Michelle: Yeah, that’s a great idea. I totally agree with that as well. It seems to be a good thing to be able to teach kids. I think even starting even younger, if you’re starting to feel it. I know my son is turning seven this week and you know, he wants and wants and wants and you know, you don’t, you want to give your child what they want, but you also want to make sure that they’re not becoming a spoiled Brat. Right? So, you know, I think this is a good opportunity to really teach them some, some value in money too. I think that’s great. And my next question, and the next question that we got in is around the same lines. Do you think that is a parent’s responsibility to teach their children practical financial advice before they move out on their own?

Chuck: Absolutely right. I, and again, that’s my own judgment. I mean, for me, I’m absolutely feel that it’s my responsibility to set them up to be, you know, successful independent adults. That doesn’t mean that they can’t ever come to me and ask for help or assistance or even to borrow money or whatever. And, you know, we’re always going to have a reasonable discussion about, you know, how, you know, how we going to approach that? But absolutely because if I just provide everything and now all of a sudden, let’s say they’re 18, 19, 20 years old and they go out there and they have no skills, they have no budgeting skills, they have no earning capacity. They have no sense of, you know, what’s good value or bad value, what’s inexpensive or expensive and or, even how to generate money.

And you know, some of my earlier work with and speaking at a financial seminars, we were very big on financial education. Some of us aren’t even financially educated. So how do we pass that onto our children? Well, that’s where the responsible piece comes in. And, you know, like we said that the sign of a great parent is one that, you know, looks at their own behavior first. Well, you know, if the, and there’s great books, I mean, Kiyosaki wrote a great book called Rich Kid, Smart Kid. I would say get a copy of that. There’s great advice in that book and you know, get educated yourself on, on what’s the best way to introduce financial literacy to your child or your teenager or even your young adults and support them through that. And it might be through your own learning and discovery and maybe you’re going through it together and whatever it is, that’s cool. But I absolutely believe that it’s my job to prepare my children for independent adulthood. Right?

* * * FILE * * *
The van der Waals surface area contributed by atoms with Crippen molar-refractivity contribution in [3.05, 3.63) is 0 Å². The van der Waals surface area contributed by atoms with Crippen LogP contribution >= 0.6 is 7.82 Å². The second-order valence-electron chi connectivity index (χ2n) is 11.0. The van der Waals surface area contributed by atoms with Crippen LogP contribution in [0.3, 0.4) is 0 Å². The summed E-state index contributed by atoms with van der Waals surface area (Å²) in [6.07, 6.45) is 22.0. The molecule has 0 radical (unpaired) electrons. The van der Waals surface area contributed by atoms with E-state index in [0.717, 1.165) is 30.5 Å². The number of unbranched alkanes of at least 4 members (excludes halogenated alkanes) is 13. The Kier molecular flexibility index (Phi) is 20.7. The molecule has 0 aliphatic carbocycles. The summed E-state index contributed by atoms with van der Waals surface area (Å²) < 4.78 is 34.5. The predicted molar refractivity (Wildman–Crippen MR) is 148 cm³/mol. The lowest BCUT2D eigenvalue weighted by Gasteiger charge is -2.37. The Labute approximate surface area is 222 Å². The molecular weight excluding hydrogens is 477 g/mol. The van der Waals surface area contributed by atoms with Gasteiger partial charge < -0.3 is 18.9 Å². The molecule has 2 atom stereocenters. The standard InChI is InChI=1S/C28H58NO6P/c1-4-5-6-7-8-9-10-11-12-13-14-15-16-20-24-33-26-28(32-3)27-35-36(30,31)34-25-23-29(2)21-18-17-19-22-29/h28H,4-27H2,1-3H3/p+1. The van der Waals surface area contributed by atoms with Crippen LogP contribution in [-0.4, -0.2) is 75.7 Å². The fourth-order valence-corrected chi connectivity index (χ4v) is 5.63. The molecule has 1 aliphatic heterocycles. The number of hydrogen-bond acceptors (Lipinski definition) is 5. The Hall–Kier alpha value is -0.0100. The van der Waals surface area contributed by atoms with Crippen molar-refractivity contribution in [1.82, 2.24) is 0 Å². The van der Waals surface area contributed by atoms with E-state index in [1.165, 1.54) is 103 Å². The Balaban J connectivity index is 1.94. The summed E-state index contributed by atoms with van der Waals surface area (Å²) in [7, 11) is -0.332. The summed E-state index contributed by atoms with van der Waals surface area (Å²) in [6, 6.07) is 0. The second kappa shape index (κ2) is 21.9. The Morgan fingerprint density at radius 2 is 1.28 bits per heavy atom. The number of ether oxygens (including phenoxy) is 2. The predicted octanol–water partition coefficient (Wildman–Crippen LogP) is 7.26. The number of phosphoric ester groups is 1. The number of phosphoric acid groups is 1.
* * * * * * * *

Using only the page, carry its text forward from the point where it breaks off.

Michelle: Yup, definitely. And I agree with that. Like if you’re not modeling good financial behaviors yourself, it’s really hard to teach your kids that. And I know you know, one of the other things that, one of the things that happened to me when I was around that age, going to college, all of a sudden you get to college and there’s all these credit card companies there, hey, sign up for this credit card. Sign up for that credit card. Well I was like, yes, sweet. I got two or three credit cards, rack them up. And I think that I’m probably still paying that off like 25 years, 20 years, 25 years later. That was not a good idea. So that was not a good idea. So if you can use, you know, if they can be educated about that before they get faced with that decision or that choice or that opportunity, you know, that would be really great. So goodness crazy.That’s a great, make sure that your kids are set up financially a little bit of their responsibility when it comes to money is a good one. Okay, so I want to jump over to kind of on a different, topic to this question says, should I let my child have a lock on their bedroom door?

Chuck: Yeah. And I could see how that could be a trigger, right? It’s like, you know, mom, Dad, I want to put a lock on my door, you know, and I know if it was me, the very first question in my would be why do you want to lock your door? Like what’s in there that you don’t want me to see? Right. And I think that that with the conversations I’ve had with people as well would be pretty typical of the initial reaction to that. And you know, one of the things that we’ve learned through this entire journey and we’ve layered throughout all the programs that we have in the Blissful Parenting library is to seek understanding of a situation, really understand the situation before responding. And so it might be very easy to assume that k teenager is looking to hide something. So they want to put a lock on their door.